226                        system is controlled by a group of subprograms called "TSS/12 Monitor".
     227                       
     228                <dt>KW12-A [Real Time Clock] (19 modules):
     229                <dd>The RTC can be used to generate Program Interrupts over a range of intervals of
     230                    2.5us to 40.96s; detect external and internal events in order to count them,
     231                        measure them against a time base, measure the interval between them, use them as
     232                        time base standard or control sample times of A/D conversions. In our system
     233                        this module was used to connect the german longwave time signal radio station
     234                        DCF77 in order to recieve the atomic clock time from the German master clocks
     235                        in Frankfurt.
     236        </dl>
     237       
     238        <div class="box left no-copyright">
     239       <img src="/shared/photos/rechnertechnik/dec/pdp-12anwendung.jpg" width="400" height="366" alt="Typical PDP-12 in scientific environment" />
     240           <p class="bildtext"><small>Typical picture in the 1970s: PDP-12 in the scientific domain</small></p>
     241        </div>
    160242 
    161           <p>Other cabinets are in the calculator, which allows the connection of additional peripherals:</p>
    162          
    163           <p><small><b>AA50P [12 Bit DAC Controller]:</b> Cabinet for placement of additional digital-analog converters. 3 of 6 possible are built in.<br>
    164           <b>BA12 [Peripharal Expander]:</b> Is a Cabinet to extend the periphery, for example Paper Tape Reader/Punch PC05, punch card Readers, etc.<br>
    165           <b>DW08A [I/O Bus Converter]:</b> This box allowed the connection of units with "negative bus system". Negative logic was used at times of germanium technology (PNP transistors), (for example disk drive with fixed heads "DF32").<br>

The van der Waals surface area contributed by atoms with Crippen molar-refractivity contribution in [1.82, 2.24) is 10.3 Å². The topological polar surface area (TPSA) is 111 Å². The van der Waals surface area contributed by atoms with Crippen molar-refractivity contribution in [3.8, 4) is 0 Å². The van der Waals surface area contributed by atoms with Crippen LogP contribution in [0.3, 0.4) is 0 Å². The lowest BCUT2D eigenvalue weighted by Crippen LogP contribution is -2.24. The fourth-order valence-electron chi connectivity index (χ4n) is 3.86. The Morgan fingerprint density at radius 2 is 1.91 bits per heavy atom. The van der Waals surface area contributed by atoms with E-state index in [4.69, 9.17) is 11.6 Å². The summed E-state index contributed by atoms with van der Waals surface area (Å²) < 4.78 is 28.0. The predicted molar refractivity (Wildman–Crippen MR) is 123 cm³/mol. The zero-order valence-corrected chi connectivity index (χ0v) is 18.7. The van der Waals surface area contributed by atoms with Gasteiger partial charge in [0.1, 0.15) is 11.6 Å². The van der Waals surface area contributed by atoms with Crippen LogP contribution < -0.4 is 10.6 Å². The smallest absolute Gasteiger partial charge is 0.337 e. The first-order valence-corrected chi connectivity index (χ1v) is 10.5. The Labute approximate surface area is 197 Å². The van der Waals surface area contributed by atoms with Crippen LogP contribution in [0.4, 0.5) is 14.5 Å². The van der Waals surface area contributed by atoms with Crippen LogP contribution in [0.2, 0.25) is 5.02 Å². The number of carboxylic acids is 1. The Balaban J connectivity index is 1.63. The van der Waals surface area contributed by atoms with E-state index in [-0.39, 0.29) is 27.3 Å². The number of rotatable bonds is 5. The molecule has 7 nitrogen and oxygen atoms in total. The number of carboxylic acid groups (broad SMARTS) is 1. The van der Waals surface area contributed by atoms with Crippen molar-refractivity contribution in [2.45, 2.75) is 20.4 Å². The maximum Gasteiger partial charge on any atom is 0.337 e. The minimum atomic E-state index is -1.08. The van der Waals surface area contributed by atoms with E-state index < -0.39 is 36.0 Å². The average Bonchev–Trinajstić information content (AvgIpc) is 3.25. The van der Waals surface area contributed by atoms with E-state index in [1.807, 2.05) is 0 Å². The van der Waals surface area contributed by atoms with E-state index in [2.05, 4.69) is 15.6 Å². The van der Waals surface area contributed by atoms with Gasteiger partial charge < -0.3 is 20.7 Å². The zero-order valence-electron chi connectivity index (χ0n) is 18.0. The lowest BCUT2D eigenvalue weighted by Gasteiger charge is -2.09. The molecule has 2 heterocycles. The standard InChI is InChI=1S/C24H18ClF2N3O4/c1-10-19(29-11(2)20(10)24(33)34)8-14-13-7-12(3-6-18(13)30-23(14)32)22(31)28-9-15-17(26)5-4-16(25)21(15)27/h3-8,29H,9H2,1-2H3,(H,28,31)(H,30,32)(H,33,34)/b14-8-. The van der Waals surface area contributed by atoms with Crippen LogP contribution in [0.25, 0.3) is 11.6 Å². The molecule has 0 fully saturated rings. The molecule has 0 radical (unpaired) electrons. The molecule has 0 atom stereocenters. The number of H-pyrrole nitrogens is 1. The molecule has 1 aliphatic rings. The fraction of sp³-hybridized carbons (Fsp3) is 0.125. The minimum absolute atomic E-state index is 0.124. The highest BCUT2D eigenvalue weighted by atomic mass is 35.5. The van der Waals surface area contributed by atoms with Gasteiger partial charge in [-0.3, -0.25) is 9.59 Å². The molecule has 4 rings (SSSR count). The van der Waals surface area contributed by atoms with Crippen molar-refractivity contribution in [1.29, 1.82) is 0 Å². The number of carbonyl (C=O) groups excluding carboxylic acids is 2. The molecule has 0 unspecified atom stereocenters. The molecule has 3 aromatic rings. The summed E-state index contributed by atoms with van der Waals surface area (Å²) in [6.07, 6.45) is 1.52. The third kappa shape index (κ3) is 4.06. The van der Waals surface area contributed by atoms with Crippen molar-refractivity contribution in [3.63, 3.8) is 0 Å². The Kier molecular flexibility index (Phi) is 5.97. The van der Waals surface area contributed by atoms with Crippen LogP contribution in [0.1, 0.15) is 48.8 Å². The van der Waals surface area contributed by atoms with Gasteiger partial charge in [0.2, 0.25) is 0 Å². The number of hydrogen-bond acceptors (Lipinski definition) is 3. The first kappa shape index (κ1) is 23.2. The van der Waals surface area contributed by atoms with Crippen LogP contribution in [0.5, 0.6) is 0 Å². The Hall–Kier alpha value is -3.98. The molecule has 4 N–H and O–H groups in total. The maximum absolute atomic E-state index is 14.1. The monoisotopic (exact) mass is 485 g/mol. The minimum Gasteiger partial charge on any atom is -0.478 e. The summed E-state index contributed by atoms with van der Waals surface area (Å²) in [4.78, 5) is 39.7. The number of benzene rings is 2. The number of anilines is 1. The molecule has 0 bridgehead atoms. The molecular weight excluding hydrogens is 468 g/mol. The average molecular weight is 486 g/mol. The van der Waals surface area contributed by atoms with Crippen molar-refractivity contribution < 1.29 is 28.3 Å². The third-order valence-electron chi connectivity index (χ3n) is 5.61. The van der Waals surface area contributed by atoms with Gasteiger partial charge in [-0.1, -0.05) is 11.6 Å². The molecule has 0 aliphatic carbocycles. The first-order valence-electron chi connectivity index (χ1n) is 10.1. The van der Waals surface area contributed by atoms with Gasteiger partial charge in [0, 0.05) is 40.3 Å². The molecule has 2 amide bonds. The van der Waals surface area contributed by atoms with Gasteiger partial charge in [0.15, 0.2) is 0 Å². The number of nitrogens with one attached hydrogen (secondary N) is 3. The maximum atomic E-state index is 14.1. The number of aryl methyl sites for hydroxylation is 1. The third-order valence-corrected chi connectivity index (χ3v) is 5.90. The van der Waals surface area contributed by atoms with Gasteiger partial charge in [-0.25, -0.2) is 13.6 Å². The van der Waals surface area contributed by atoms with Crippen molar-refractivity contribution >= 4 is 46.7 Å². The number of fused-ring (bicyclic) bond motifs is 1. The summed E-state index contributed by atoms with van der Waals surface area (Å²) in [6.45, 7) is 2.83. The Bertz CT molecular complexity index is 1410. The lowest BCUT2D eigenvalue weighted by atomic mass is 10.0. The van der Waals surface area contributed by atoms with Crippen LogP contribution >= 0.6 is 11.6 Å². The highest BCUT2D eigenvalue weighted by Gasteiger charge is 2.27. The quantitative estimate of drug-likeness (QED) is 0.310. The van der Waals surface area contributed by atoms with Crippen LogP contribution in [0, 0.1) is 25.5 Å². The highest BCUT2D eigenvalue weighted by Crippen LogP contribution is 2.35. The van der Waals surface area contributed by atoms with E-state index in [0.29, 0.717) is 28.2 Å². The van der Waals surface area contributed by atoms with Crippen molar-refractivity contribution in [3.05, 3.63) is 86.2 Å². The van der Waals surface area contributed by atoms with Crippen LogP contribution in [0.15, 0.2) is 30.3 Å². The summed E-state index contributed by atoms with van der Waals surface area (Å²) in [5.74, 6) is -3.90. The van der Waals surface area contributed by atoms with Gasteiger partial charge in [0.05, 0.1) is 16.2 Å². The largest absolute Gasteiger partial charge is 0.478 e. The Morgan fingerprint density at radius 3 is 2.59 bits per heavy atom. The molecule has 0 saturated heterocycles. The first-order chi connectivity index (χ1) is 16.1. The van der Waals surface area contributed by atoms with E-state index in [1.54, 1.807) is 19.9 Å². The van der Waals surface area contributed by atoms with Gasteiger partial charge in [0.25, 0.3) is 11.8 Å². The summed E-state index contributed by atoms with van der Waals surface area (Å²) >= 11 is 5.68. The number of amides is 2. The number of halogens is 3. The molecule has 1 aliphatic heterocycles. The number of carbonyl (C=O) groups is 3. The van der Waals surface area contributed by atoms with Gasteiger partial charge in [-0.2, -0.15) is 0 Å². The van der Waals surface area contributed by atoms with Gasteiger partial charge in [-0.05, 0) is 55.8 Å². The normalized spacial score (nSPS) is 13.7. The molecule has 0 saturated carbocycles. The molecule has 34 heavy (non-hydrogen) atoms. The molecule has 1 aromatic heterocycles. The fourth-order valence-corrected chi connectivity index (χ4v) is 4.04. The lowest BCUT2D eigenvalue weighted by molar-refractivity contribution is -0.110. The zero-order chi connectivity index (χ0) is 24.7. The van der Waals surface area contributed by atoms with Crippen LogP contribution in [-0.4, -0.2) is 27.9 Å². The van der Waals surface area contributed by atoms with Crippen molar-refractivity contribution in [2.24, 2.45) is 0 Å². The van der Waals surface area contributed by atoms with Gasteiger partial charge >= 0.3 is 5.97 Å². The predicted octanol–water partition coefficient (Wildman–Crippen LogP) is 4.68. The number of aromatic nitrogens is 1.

166           <b>DW08E [I/O Bus Converter]:</b> Is a Bus-Converter witch converts the Signals from PDP-12 (or LINC8, PDP8i) to PDP-8e OMNIBUS Format. Primatily it provides an interface between a Family of -8 Bus and a RK8 Disk-System (RK05 or Plessey PM DD/8).<br>
    167           <b>BM812 [Memory Expansion Box]:</b> Memory expansion box that is capable of expending either a PDP8i or PDP12 from 8kB to 32kB with MM8e-stacks (like in PDP-8e).</small></p>
    168          
    169           <p>The system is expanded very extensive. This method was common at that time. One first applied a computer in the basic version, which was still very affordable. Later sukzzesive the above listed options are added. Be distributed to the high acquisition costs over several years and the computer was always up to date.
    170 
    171 </p>
    172 
    173 
    174 
    175          <h3>Lab-8e, PDP-8e</h3>
    176    <div class="box left">
    177       <img src="/shared/photos/rechnertechnik/dec/lab8e.jpg" width="400" height="461" alt="DEC LAB-8e" />
    178  </div>
    179  <div class="box center" style="min-width: 840px;">
    180           <img src="/shared/photos/rechnertechnik/dec/pdp-8e,pannel.jpg" width="400" height="300" alt="PDP-8e Bedienungspannel" />
    181           </div>
    182         <!-- other picture -->
    183         <div  class="bildtext">
    184            
     243        <p>The computer is equipped with further cabinets which allow much more peripherals:</p>
     244       
     245        <dl>
     246                <dt>AA50P [12 Bit DAC Controller]
     247                <dd>Cabinet to upgrade the number of digital-analog converters (half filled in our setup)
     248               
     249                <dt>BA12 [Peripharal Expander]
     250                <dd>Cabinet for peripheral extension, e.g. paper tape reader/puncher, PC05, card
     251                    readers, etc.
     252               
     253                <dt>DW08A [I/O Bus Converter]
     254                <dd>Cabinet to connect "negative bus system" units. The "negative logic level" was used
     255                    at the time of germanium transistors (PNP), for example the DF32 disk drive with
     256                        fixed heads.
     257
     258                <dt>DW08E [I/O Bus Converter]
     259                <dd>This plug-in for the smaller PDP-8e converts the PDP-8, -8i and -12 bus to the
     260                    OMNIBUS system from the PDP-8e. Thus all 8e interfaces could be connected, e.g. the
     261                        RK8E interface (Digitl RK05) or Plessey PM DD/8 disk drives.
     262               
     263                <dt>BM812 [Memory Expansion Box]
     264                <dd>Memory expansion box that is capable of expending either a PDP8i or PDP12
     265                    from 8kB to 32kB with MM8e-stacks (like in the PDP-8e).
     266        </dl>
     267       
     268        <p>This system is fully developed. This was a common approach at that time: At first the
     269           computer was purchased in the basic version which was barely affordable. Afterwards
     270           more options were installed step-by-step. That way the enormous acquisition costs